Where I WFH: Sal Thomas, Business Development Director, Blue Chip
In the next instalment of our Where I WFH series, we catch up with Sal Thomas, Business Development Director at Manchester-based integrated agency Blue Chip.
1. Where in the house do you work?
In the attic. A converted one, as opposed to the type with cobwebbed headless mannequins and moth-eaten wedding dresses.
2. Paint a picture for us of the view from your window
I live in a Victorian two-up-two-down, so my view is mainly of grey slate, red brick and postage-stamp yards.
It might not sound like much, but seeing the arc of a rainbow over those rooftops on a grey Mancunian day still thrills me to the core. Less so accidentally catching the guy opposite changing his pants.
3. If you have one, can you talk us through your home-working daily routine?
My working day starts at 8:30am, after a shower, a quick bout of exercise with my son, and a compulsive scroll through The Guardian website to see if anything has changed since I last compulsively scrolled through The Guardian website to see if anything had changed.
I’ll work on a number of elements of business development in any given day. From consulting on new briefs and overseeing content creation, to undertaking outreach and trying to catch up on those housekeeping things (website updates, case studies etc) that I never normally have time for.
I try and create time-boxes across the week to move different internally focussed projects forward. Easier said than done, and I invariably have a stack of Trello Cards I never move and an excel spreadsheet to which I forget to refer.
At 12:30 I’ll take a quick half-hour for lunch and find out from my husband how home-schooling has gone that morning. "Not quickly enough," is a common response.
After lunch I try to block out a couple of hours to consider the latest insight into the categories within which we work and to identify how we might be able to help both existing and prospective clients.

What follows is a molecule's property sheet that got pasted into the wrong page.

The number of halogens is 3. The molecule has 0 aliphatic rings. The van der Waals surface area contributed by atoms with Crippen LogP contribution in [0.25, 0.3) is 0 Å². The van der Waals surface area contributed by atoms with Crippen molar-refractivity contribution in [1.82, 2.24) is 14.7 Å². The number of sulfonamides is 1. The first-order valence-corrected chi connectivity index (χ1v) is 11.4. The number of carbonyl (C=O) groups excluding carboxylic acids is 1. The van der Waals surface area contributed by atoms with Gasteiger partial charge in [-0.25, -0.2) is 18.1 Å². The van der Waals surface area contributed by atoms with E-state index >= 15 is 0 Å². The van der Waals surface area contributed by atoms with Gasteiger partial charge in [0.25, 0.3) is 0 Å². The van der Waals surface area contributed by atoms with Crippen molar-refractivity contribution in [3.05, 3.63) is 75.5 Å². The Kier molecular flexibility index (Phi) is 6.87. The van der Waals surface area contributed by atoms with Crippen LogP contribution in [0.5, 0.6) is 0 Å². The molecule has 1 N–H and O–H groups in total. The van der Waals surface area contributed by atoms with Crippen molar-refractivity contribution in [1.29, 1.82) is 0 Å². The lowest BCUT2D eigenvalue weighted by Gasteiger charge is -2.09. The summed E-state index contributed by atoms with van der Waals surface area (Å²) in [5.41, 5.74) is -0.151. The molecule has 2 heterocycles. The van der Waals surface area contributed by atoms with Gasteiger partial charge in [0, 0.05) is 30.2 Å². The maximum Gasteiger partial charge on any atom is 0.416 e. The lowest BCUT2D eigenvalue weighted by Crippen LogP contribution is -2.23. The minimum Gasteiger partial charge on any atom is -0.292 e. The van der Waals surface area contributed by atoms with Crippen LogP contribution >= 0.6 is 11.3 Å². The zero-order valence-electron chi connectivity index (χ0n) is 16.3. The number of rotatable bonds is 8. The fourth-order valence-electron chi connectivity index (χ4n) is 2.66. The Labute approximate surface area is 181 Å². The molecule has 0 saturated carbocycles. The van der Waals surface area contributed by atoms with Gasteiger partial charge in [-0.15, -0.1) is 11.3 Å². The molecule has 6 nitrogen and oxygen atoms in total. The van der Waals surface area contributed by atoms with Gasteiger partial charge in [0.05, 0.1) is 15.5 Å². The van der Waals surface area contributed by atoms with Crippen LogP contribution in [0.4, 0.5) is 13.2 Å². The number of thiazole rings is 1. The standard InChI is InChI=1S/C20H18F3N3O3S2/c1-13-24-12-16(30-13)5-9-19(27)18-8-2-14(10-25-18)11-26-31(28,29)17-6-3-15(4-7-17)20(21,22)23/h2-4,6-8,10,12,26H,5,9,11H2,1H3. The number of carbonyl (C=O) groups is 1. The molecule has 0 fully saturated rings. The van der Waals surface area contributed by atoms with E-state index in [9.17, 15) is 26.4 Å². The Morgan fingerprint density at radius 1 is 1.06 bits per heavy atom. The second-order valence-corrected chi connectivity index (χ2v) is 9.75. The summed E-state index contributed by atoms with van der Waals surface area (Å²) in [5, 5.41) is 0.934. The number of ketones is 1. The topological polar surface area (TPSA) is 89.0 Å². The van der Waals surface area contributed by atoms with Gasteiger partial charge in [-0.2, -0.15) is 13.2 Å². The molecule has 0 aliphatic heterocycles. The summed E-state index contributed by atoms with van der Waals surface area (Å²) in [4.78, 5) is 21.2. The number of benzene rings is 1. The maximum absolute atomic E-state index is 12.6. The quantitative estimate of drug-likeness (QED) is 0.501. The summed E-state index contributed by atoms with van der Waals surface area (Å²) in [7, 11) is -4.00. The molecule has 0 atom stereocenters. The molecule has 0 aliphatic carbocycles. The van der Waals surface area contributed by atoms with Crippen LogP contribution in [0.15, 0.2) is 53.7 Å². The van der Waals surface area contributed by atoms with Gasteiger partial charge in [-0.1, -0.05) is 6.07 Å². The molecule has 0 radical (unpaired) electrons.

One of the real positives of lockdown has been that useful events which might otherwise have involved prohibitively long / expensive journeys to London have now been taken online – so I’ll try and attend at least a couple every week.
I’ll then invariably have a Microsoft Teams call or two with members of the wider team to discuss findings or bounce a few ideas around.
Come 17:00, I’ll log off and go for a quick jog to help clear my head and destroy my knees. About a kilometer in I’ll remember that I didn’t log my timesheets. Again.
4. Which tools and technology do you rely on when working from home?
Seriously. I find that there is no conundrum that cannot be cracked without the judicious application of hot tea and the three minutes of pure reflective time you get whilst waiting for the water to boil.
5. What do you miss most about working from an office?
It’s less the office I miss and more about regularly being in the city.
Us middle-class marketing folk can have a tendency to disappear up our own fundament, but there’s nothing like a wander round the market section of the Arndale Centre to remind yourself of who you’re actually trying to appeal to.
I don’t miss the queue for the microwave, the poorly stacked dishwasher and the democratic choice of music.
6. What tips do you have for increasing productivity while working from home?
Set what you think are manageable goals for the week... and then halve them.
Humans are woefully bad at estimating what’s actually required to get a project completed (HS2 anyone?), so make your to do list shorter, and make sure it’s prioritising the important over the urgent.
And one from the teachers at my son’s school: if you need some quiet time, stick your kids in front of a movie. If you turn the subtitles on and the volume down, it’s not watching TV, it’s reading.
7. Will you looking to work from home more in the future?
Absolutely. I think so long as you can find ways to ‘top up the store cupboard’ of inspiration that you need to work in the creative industries, why not?
8. How do you think the workplace will change in the future?
That depends on how far into the future you’re looking.
I imagine at some point we’ll all have Apple Emotipads linked to our Hive Cerebral Cortex and the capability to conceptualise via 3D projections from our sphincters.
But in the meantime, I think offices will become drop-in hubs, not sacred shrines of enterprise to which we make a daily pilgrimage, and we’ll all be a lot more productive and less stressed.
Either that or people will be so desperate to get back to the status quo, workplaces will return to a socially distanced version of their former selves.